Analogical Resurrection: An Interview with Erasure

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When Erasure set out to promote 2003’s Other People’s Songs album, they hadn’t toured in four years; neither Vince Clark nor Andy Bell were sure if the fans would still be there. Perhaps they considered wearing the “irrelevant” tag the British press had so kindly tried to pin, with a nail gun, to their chest.


[Erasure]Spring 2005, caught amidst a 10-night residency at NYC’s Irving Plaza, Vince, Erasure’s keyboard wizard extraordinaire, recounts the experience and the pleasure of finding that the masses still cared: “Our fans are the most important to us and we’ve never taken them for granted.”


I’ve spent the past hour listening to Nightbird, Erasure’s wonderful new album, mulling over questions, trying to anticipate tangents and all the while marveling at the stretch of time and bulk of albums that have come to pass since Erasure played Salt Lake.


“You’ve had a long time to wait,” Vince says.


He isn’t kidding. I remember Holly Braithwaite had the audacity to wear her Wild! T-shirt to English class the following day. I was envious then; I’m envious now. Who would have thought, 15 years later, I would still be waiting for my first Erasure concert?


Now in their twentieth year, Vince attributes Erasure’s longevity partly to the fan’s enduring support, which he believes came from their decision to tour almost immediately and continually. He happily reports there are people in the crowds he recognizes from the earliest shows.


“Now their kids come along; it’s fantastic,” says Vince.


More important is the relationship he and vocalist Andy Bell have developed over the years; a writing process based on trust, understanding and absolutely no ego. Collaboration being the key and missing element in his previous jaunts in Depeche Mode or Yaz, where he was forced to do the majority of the writing on his own. He stresses, despite what some might believe, that Erasure songs are written by the two of them, generally with a piano, guitar and a tape recorder, before being fleshed out with the bubbling synths that trademark Vince’s work.


Nightbird, however, was somewhat of a variation on the theme now that Andy splits time between Spain and the UK, while Vince had moved to America and settled down in the Northeast.


In early 2004, Andy visited Vince in New York for six weeks and they worked out the basic arrangements on an acoustic guitar. There weren’t any preconceived ideas about how the album should sound; there never are. Vince confesses that they’ve never set out to be revolutionary, just to make each album different and at the end of the day, satisfy themselves. His only real concern is that the melodies are strong and the chords are interesting; always looking for that sense of dramatic irony, of tension, in pop songs.


Andy returned to Europe and the album was layered together via e-mail between Andy, Vince and a programmer in London named John Collyer.


“It is the easiest way of working,” says Vince. “You don’t have to wait at the studio for someone to show up. You can write a bass line at three in the morning and send it off.”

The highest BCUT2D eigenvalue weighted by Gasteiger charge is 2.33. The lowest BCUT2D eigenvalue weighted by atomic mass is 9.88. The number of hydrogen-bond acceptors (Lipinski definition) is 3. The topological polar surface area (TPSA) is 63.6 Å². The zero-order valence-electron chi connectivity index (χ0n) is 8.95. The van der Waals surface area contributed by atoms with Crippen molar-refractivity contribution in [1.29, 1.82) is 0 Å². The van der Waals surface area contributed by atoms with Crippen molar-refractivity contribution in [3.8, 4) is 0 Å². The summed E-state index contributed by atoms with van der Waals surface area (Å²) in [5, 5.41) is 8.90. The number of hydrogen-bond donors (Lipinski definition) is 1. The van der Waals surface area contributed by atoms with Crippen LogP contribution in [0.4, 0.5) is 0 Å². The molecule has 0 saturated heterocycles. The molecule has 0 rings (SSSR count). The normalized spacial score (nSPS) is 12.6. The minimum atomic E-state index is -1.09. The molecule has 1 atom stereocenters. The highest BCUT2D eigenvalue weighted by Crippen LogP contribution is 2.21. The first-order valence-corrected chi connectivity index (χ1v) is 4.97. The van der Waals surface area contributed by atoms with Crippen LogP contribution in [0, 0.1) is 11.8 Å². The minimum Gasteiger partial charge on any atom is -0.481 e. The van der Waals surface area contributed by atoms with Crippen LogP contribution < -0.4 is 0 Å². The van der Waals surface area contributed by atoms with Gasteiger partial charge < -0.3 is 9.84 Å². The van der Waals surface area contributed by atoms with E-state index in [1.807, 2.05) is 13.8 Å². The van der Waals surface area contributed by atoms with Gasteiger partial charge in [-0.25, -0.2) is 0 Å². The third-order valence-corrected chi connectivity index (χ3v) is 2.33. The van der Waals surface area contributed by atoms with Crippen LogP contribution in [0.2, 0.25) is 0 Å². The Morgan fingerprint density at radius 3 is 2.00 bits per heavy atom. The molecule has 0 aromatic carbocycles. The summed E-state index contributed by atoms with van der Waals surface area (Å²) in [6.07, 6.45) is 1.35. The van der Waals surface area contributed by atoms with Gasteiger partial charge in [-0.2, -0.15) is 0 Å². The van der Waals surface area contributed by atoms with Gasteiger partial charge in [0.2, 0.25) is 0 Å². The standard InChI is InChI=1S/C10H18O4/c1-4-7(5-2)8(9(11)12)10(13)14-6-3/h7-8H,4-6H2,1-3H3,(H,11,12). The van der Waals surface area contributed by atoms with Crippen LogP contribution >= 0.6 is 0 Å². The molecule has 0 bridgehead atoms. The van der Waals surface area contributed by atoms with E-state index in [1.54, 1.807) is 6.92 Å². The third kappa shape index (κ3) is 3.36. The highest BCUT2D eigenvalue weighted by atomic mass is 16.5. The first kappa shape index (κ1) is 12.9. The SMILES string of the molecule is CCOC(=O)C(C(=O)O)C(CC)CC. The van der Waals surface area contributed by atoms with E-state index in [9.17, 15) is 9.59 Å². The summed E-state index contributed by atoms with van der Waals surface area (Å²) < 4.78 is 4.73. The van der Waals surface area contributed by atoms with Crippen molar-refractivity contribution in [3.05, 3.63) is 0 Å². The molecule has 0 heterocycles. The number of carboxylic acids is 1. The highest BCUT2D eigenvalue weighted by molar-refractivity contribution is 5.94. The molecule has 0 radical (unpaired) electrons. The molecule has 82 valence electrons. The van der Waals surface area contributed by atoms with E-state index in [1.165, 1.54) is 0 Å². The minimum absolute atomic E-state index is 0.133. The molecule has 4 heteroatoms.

It was also a change in the equipment that Vince used for the album. Having moved to America, he left behind his home studio and his vast collection of analog keyboards; replacing them with his computer and two speakers and a new interest in new synth and recording technology.


“It’s a fresh pallet to work with,” he says.


And that pallet pushed him toward simple electronic sounds rather than simulating real instruments, which has resulted in critics calling Nightbird a “return to form.”


“I can see where they are coming from,” says Vince. “The album was very easy to record; the ideas came and it sort of wrote itself.”


A result he attributes to Andy and him being in positive headspaces. A difficult place to find; perhaps made easier by Andy’s publicly confiding that he has been HIV positive since the late 90s.


“He wanted to set the record straight,” says Vince. “Andy’s fortunate; he can come out and be somewhat protected.”


Andy was never one to shy away from his sexuality, a topic Vince doesn’t seem the least tired discussing, which is surprising, considering he has been addressing it since the very beginning.


“We never had an agenda,” says Vince. “We never talked about it. Andy didn’t set out to do anything; he just didn’t hide who he was.”


Focus shifts to the state of music; technology’s rapid advance. For Vince, it is far simpler than mp3 or piracy: With so much to steal our attention, it’s hard to focus on any one thing for more than a quick fix.


“I’m still passionate about music; which seems less common these days,” says Vince. “There isn’t much you can do about it. You can’t make someone passionate. People are just more interested in buying ‘best of’ records. Now the live shows are the real draw. We sell more tickets than albums.”


What kind of show can we expect this time around?


“The scenery has an enchanted forest theme,” says Vince. “Elvis and Marilyn make appearances and by the end, Andy ends up in his underwear.”


Any tutus?


“No, but he does wear some tight-fitting outfits and he looks fantastic.”


And what about the vicious press with their negative adjectives and nail guns?


“They’re starting to be interested again because they’re as old as we are; we’re all in our 40s and mellowing out.”


Well, I think I’ve bothered him enough. Any requests?


“Please make me sound intelligent.”


Oh, don’t worry; I’ll use big words that I don’t even know the meaning of.


Electrophoresis, paragoge, dextrorse.


Erasure will play to a sold-out Kingsbury Hall on May 28.